The brutal murder of a teenage Muslim girl in the US state of Virginia sparked outrage among Muslim communities across the country.
Nabra Hassanen, 17, was kidnapped from near a mosque in northern Virginia and repeatedly hit with a baseball bat by a man named Darwin Martinez Torres, 22, on Sunday. Nabra died from blunt force trauma to the upper body, presstv reported.
The girl was walking with friends when she was attacked and beaten to death. Her body was later found in Sterling area, outside Washington with signs of beating. Torres has been charged with the killing.
Police say the killing is being investigated as a road rage incident. But Nabra’s father has rejected the police theory and said his daughter was attacked because she was Muslim.
“There is nothing at this point to indicate that this tragic case was a hate crime. No evidence has been recovered that showed this was a hate crime. Nothing indicates it was motivated by race or religion,” claimed Julie Parker, a spokeswoman for Fairfax County police.
She added that if evidence surfaces that does point to a hate crime, “at that point detectives would obviously take the investigation in that direction.”
In a phone interview with The Guardian on Monday afternoon, Nabra’s father, Mohmoud Hassanen, rejected the police claim. “I don’t believe this story. I tell the detective the same thing.”
“He killed my daughter because she is Muslim. That’s what I believe. That’s what I told him,” the 60-year-old father said.
According to a statement by the Fairfax County Police Department, the girl was with her friends when they engaged in a dispute with a motorist, who left his car and assaulted them.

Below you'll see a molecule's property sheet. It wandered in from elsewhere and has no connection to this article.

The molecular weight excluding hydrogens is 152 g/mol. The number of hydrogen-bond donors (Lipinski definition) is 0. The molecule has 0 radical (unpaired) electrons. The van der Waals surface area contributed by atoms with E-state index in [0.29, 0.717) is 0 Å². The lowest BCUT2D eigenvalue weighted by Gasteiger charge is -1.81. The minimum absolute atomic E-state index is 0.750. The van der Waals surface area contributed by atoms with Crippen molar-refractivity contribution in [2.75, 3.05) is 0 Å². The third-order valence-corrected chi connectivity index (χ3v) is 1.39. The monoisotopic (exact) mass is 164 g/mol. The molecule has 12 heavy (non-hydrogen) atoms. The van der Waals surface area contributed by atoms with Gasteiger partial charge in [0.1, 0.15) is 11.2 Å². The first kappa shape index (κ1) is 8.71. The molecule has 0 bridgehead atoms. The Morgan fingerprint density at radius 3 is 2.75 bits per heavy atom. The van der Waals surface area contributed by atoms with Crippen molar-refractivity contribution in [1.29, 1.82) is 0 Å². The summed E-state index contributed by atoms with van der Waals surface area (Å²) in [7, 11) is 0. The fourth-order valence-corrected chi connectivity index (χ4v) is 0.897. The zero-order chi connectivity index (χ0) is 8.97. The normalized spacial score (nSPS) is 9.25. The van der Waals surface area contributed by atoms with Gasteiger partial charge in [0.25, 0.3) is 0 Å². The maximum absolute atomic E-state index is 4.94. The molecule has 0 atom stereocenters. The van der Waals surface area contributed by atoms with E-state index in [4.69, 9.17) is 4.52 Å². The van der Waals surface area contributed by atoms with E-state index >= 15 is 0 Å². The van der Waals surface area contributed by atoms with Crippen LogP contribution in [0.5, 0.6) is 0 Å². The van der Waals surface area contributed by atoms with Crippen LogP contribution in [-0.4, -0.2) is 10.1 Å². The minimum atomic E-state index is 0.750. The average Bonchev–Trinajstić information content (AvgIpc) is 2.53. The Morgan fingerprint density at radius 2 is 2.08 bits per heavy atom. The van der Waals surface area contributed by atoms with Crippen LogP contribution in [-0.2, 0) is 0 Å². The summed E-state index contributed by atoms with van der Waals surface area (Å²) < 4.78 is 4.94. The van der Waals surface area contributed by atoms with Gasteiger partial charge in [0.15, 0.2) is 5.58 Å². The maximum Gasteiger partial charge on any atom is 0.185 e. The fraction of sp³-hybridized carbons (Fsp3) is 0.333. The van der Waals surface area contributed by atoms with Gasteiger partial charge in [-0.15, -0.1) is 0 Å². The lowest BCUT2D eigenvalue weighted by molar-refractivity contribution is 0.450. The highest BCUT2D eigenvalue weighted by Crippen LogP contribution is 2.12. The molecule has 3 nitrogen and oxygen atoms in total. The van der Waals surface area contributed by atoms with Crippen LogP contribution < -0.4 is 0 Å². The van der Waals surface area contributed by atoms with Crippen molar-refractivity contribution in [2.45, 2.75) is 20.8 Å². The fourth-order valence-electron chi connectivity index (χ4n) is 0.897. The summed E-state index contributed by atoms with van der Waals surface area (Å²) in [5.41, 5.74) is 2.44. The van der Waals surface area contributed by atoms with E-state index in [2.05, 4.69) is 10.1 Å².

Nabra’s friends, who had scattered around during the brawl, could not find her at the scene afterwards, the statement added.
Struggling to keep his emotions in check, the father recounted the version of events they were given. “My daughter fell down. When she fell down, the guy hit her with a baseball stick. He went and drove his car and came back, and picked her up and threw her in a lake a mile from the mosque,” he said.
“He followed the girls, and all of them had head cloths, meaning they are Muslim, and he had a baseball stick,” said Egyptian-born Hassanen who moved to the US in 1987.
“I told the detective: ‘I want to ask him one question. Why did he do that? Because he doesn’t like Muslims, or what?’ He tells me he has no answer for that. This answer is going to be in the court.”
“When I go to court I’m going to look him in the eye: why did you do this to my daughter? Then I’m going to forgive him and leave him to God’s face. The lord is going to judge him. He took my daughter’s life,” he said.
Social media have been flooded with shock and resentment, with Muslims calling on authorities to investigate the murder as a hate crime.